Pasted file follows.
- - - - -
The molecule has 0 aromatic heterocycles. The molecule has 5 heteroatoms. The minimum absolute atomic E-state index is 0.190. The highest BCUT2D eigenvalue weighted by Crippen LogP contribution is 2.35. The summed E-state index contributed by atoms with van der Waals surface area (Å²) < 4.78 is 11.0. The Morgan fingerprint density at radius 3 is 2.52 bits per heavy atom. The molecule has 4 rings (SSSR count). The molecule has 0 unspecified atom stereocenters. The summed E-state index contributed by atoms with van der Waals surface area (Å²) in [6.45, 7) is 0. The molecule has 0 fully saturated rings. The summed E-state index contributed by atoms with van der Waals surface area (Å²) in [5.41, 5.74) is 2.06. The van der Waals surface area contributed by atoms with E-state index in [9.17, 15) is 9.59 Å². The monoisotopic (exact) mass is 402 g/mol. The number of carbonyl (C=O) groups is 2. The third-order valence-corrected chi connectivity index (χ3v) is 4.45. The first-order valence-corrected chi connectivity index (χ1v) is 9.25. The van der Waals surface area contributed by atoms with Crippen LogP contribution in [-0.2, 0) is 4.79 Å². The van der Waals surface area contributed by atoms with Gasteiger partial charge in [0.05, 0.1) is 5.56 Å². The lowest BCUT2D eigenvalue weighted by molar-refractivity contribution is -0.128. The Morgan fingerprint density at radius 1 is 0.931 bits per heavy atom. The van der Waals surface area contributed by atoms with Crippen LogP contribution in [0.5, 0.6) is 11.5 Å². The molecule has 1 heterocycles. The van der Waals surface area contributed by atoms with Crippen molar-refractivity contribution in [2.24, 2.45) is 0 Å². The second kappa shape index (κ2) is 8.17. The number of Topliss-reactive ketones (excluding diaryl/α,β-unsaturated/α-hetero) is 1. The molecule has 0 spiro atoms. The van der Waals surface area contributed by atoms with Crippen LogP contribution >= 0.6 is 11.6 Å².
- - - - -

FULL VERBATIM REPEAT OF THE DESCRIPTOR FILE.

The molecule has 0 aromatic heterocycles. The molecule has 5 heteroatoms. The minimum absolute atomic E-state index is 0.190. The highest BCUT2D eigenvalue weighted by Crippen LogP contribution is 2.35. The summed E-state index contributed by atoms with van der Waals surface area (Å²) < 4.78 is 11.0. The Morgan fingerprint density at radius 3 is 2.52 bits per heavy atom. The molecule has 4 rings (SSSR count). The molecule has 0 unspecified atom stereocenters. The summed E-state index contributed by atoms with van der Waals surface area (Å²) in [6.45, 7) is 0. The molecule has 0 fully saturated rings. The summed E-state index contributed by atoms with van der Waals surface area (Å²) in [5.41, 5.74) is 2.06. The van der Waals surface area contributed by atoms with E-state index in [9.17, 15) is 9.59 Å². The monoisotopic (exact) mass is 402 g/mol. The number of carbonyl (C=O) groups is 2. The third-order valence-corrected chi connectivity index (χ3v) is 4.45. The first-order valence-corrected chi connectivity index (χ1v) is 9.25. The van der Waals surface area contributed by atoms with Crippen LogP contribution in [-0.2, 0) is 4.79 Å². The van der Waals surface area contributed by atoms with Gasteiger partial charge in [0.05, 0.1) is 5.56 Å². The lowest BCUT2D eigenvalue weighted by molar-refractivity contribution is -0.128. The Morgan fingerprint density at radius 1 is 0.931 bits per heavy atom. The van der Waals surface area contributed by atoms with Crippen LogP contribution in [0.5, 0.6) is 11.5 Å². The molecule has 1 heterocycles. The van der Waals surface area contributed by atoms with Crippen molar-refractivity contribution in [2.24, 2.45) is 0 Å². The second kappa shape index (κ2) is 8.17. The number of Topliss-reactive ketones (excluding diaryl/α,β-unsaturated/α-hetero) is 1. The molecule has 0 spiro atoms. The van der Waals surface area contributed by atoms with Crippen LogP contribution >= 0.6 is 11.6 Å².